Bridget Jones: The Edge of Reason

An Illusion Review by Joan Ellis

            You’ll be very grateful when you laugh in  “Bridget Jones:  The Edge of Reason” because it won’t happen often.  The movie doesn’t work on any level – except for the occasional chuckles that seem generated by sympathy for the actors.  The first version, which told the tale of an awkward Brit who couldn’t be saved from her own mistakes, was quite funny and offered the fine surprise of a purposefully bulked up Renee Zellweger as Bridget. 

            No sooner had Zellweger slimmed to an impossibly graceful silhouette for the dazzling success of “Chicago” than she had to repeat the bulk-up for this movie.  It wasn’t worth it.  Perhaps in the absence of a good script, director Beeban Kidron wields the camera like a weapon, following Zellweger’s ample rump and rippling skin at every opportunity.  It’s the movie’s running joke, and it runs out of gas quickly. 

            Zellweger is such an appealing actress that her smile breaks through often enough to elicit our sympathy.  How possibly could the producers have accepted this turkey of a script?  Two plot devices - a trip to Thailand and a lesbian suitor - seem absurdly irrelevant, each one of them stopping the story in its long, dull, tracks. The movie is a pastiche of unconnected scenes.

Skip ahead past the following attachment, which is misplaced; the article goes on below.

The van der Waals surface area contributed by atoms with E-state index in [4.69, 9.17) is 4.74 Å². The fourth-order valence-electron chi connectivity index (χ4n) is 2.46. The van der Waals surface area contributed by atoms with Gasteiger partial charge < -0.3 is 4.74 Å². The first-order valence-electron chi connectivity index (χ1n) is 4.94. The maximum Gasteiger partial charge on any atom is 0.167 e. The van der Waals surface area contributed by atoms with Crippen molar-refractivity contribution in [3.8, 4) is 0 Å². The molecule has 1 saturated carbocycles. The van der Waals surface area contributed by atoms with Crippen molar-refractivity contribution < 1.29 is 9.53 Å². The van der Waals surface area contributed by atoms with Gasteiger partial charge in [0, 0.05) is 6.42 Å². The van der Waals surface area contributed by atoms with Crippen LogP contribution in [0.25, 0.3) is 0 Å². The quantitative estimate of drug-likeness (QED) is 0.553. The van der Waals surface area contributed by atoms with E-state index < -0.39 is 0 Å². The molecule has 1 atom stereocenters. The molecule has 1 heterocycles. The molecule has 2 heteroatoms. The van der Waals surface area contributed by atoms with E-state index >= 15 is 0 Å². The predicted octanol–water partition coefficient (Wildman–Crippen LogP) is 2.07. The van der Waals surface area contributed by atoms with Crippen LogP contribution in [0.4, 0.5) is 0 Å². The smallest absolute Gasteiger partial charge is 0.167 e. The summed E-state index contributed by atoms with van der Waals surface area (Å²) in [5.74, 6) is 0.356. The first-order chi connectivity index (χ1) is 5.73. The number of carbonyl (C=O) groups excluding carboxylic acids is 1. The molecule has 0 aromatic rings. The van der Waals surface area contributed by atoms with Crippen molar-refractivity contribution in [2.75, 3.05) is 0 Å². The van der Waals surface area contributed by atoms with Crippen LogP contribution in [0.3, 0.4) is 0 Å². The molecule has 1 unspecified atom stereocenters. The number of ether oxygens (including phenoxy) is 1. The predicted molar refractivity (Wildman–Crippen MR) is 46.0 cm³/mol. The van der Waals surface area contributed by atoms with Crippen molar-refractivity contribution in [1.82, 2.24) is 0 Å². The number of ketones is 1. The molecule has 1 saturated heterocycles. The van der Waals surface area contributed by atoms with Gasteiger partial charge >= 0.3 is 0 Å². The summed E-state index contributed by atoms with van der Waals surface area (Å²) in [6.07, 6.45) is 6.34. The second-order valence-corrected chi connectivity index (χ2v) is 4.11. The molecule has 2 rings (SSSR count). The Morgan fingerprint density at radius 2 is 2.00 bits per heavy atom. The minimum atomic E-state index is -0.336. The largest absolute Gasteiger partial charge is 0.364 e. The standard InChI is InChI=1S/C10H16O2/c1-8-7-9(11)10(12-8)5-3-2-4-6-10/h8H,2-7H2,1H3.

One person is irresistible:  Colin Firth, who slips from adoration to embarrassment with a barely discernable change of expression.  His Darcy is so ramrod stiff that it is easy to imagine he must have suffered some malfunction of the heart to love Bridget as he does.  When finally his lifetime of inhibition explodes at an insult to his beloved, the slapstick scene in the water fountain brings the one set belly laughs in the movie. All Darcy’s tense misery pours out in an instant of emotional chaos.  Firth is exactly right for his role, and Hugh Grant is fine as Daniel Cleaver, the sleaze ball of a cad who once again manages to become Bridget’s boss.  Grant is a prisoner of his own mannerisms, but it doesn’t defeat him here.

            In a labored and overwrought effort, few in the supporting cast can offer much help.  Jim Broadbent is wasted in the small role of Bridget’s erased father, while the scenes involving her mother are just plain awful.  The Thai prison subplot is so lame it surely must have been dropped in by mistake.  How did this happen?

            The final lines leave open the possibility of a third Bridget movie.  Please don’t do it, Hollywood, and please don’t make Renee Zellweger ping pong her weight again.  She’ll eat her way right into the sequel to the movie about McDonalds.  This is the stylish star of  “Chicago,” and she deserves better.  Grant, Zellweger, and Firth are immensely likable actors who could make a good time of any film, and that, my friends, is the measure of what an unfortunate misfire this movie is.


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